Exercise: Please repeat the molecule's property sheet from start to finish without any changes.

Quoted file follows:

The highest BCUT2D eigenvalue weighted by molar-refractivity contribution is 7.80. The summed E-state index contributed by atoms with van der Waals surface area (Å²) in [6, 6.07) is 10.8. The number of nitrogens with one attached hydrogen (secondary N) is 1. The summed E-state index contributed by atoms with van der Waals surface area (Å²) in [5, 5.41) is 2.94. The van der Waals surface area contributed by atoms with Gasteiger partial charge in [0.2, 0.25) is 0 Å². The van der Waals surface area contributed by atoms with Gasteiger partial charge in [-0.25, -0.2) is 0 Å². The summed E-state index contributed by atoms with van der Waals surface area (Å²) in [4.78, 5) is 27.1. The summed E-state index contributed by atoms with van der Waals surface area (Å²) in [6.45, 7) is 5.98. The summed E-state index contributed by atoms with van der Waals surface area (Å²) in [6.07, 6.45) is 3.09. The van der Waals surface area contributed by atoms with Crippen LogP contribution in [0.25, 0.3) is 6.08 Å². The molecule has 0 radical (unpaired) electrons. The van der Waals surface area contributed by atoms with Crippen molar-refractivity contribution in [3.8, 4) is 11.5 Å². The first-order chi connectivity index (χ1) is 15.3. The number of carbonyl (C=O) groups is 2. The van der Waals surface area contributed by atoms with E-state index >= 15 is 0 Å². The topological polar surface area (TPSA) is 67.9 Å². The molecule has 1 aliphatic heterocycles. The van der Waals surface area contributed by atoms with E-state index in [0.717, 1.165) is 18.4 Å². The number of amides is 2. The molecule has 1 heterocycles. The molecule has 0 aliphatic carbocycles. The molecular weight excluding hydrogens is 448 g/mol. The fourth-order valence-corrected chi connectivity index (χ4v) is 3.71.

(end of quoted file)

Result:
The highest BCUT2D eigenvalue weighted by molar-refractivity contribution is 7.80. The summed E-state index contributed by atoms with van der Waals surface area (Å²) in [6, 6.07) is 10.8. The number of nitrogens with one attached hydrogen (secondary N) is 1. The summed E-state index contributed by atoms with van der Waals surface area (Å²) in [5, 5.41) is 2.94. The van der Waals surface area contributed by atoms with Gasteiger partial charge in [0.2, 0.25) is 0 Å². The van der Waals surface area contributed by atoms with Gasteiger partial charge in [-0.25, -0.2) is 0 Å². The summed E-state index contributed by atoms with van der Waals surface area (Å²) in [4.78, 5) is 27.1. The summed E-state index contributed by atoms with van der Waals surface area (Å²) in [6.45, 7) is 5.98. The summed E-state index contributed by atoms with van der Waals surface area (Å²) in [6.07, 6.45) is 3.09. The van der Waals surface area contributed by atoms with Crippen LogP contribution in [0.25, 0.3) is 6.08 Å². The molecule has 0 radical (unpaired) electrons. The van der Waals surface area contributed by atoms with Crippen molar-refractivity contribution in [3.8, 4) is 11.5 Å². The first-order chi connectivity index (χ1) is 15.3. The number of carbonyl (C=O) groups is 2. The van der Waals surface area contributed by atoms with E-state index >= 15 is 0 Å². The topological polar surface area (TPSA) is 67.9 Å². The molecule has 1 aliphatic heterocycles. The van der Waals surface area contributed by atoms with E-state index in [0.717, 1.165) is 18.4 Å². The number of amides is 2. The molecule has 1 heterocycles. The molecule has 0 aliphatic carbocycles. The molecular weight excluding hydrogens is 448 g/mol. The fourth-order valence-corrected chi connectivity index (χ4v) is 3.71.